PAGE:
Russia claims superspy stole from White House, NATO during three-decade career

The Kremlin claims it had a superspy who posed as an artist and stole secrets from the White House, FBI, CIA and NATO during a 32-year career that earned him the designation of “Hero of Russia.”

The details of Yuri Shevchenko’s life as an undercover operative in Europe and the United States between 1969 and 2001, a period that included the 1991 collapse of the Soviet Union, were revealed by the SVR, the Russian foreign intelligence service, as it announced his death at the age of 82 last Friday.

Shevchenko was first revealed as a spy when the SVR declassified some information about intelligence officers last January.

During his decades-long espionage career, Shevchenko pilfered about 300 volumes of top-secret information from NATO — considered at the highest “cosmic” level of classification — and passed them along to other Russian operatives, the service reported.

He said he had been assigned to control espionage operations in the West, involving presidential administrations, the CIA, FBI, State Department and NATO headquarters.

Shevchenko said he was aided by his “ability to win friends, sincere friends who help you” in accessing government secrets, the Sun reported.

He said they didn’t know they were helping a Soviet spy.

“They did not help the Soviet Union. They didn’t know who they were dealing with. This is the strength of illegal intelligence,” Shevchenko said.

Shevchenko, a former colonel who retired in 2010, has been honored for his exploits with a portrait in the SVR’s headquarters as well as numerous medals and titles.

Russian President Vladimir Putin presented him the “Hero of Russia” award three years ago.

“Illegal intelligence is not a fight of a knight, a cloak and a dagger, there is never a James Bond. If shooting starts, reconnaissance ends. Intelligence is a war of the minds. And here you need to have such willpower to survive,” the SVR quoted Shevchenko as saying in its report of his death.

“They say this service requires self-sacrifice. Giving your life is not the most difficult, honest word. But to be without the Motherland for many years, to be a different person, it is very difficult,” he added.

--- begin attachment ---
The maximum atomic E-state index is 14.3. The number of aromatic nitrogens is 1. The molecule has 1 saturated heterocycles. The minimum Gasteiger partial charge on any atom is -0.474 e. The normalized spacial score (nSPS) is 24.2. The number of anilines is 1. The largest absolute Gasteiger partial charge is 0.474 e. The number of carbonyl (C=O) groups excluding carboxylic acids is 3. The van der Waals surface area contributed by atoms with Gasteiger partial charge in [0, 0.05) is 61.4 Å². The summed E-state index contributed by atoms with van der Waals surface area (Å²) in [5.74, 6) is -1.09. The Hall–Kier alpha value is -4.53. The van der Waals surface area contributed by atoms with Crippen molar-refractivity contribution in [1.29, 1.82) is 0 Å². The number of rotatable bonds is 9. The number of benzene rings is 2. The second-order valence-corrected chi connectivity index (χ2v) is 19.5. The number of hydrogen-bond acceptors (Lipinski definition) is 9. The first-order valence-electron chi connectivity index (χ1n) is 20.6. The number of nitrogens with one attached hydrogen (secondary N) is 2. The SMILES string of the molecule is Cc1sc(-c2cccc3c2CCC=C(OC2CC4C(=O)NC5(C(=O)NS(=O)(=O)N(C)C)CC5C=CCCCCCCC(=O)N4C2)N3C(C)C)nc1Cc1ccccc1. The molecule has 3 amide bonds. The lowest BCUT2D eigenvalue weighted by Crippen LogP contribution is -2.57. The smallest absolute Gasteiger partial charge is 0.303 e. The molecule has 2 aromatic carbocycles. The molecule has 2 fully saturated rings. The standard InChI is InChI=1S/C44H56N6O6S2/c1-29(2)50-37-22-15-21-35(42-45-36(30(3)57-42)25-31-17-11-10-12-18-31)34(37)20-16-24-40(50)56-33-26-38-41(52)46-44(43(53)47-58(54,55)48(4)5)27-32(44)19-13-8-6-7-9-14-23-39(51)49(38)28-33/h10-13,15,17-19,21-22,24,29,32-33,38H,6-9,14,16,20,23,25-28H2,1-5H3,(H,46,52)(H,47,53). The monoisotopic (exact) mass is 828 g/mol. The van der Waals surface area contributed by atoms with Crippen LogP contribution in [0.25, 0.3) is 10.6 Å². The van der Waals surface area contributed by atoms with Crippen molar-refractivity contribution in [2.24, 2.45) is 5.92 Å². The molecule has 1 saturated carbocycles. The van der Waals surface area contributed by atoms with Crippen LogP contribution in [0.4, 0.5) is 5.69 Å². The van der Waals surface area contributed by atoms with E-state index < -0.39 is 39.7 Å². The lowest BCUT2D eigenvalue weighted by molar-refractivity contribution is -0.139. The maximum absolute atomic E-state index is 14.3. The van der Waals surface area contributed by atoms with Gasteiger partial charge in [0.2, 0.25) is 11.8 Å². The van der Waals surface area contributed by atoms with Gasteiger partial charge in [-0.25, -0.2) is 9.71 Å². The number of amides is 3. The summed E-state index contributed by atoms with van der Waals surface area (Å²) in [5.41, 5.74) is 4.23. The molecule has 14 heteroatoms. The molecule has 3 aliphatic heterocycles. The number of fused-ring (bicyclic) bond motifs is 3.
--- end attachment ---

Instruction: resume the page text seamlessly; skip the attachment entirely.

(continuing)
Alexander Bondarenko, who has written extensively about Russian intelligence, described how Shevchenko would fully envelop himself in the guise of a French artist and architect.

“And he was, by the way, a very good artist. And under this cover he met many people, he had a wide circle of acquaintances, which allowed him to solve the most serious problems. Yuri … had enchanting charisma, any person at the moment fell under his charm,” Bondarenko told the Russian state-run RIA Novosti.

In an interview in September with Russian outlet TV Vesti, Shevchenko explained how he managed to evade detection.

“There was a moment when all the counterintelligence services of the world were looking for me, and then I said to myself: I need to change my appearance,” he said in the interview.

“I was different. The one they knew is gone. It was a man with curls, shoulder-length black hair, a bohemian, an artist, a completely different person. Now they don’t recognize me,” he continued.

Shevchenko attended the Moscow Architectural Institute with honors and received the Stalin Prize. Upon graduation, he dreamed of “painting houses and palaces” until he met Yuri Drozdov, deputy chairman of the KGB, in the 1960s, and his life changed.

“I knew that the main thing was not to build magnificent palaces and monuments,” he said, according to the Sun.

“It is important that they stand. So that they stay. So that our people who are my close ones, and not close ones, my Motherland should live in peace.”

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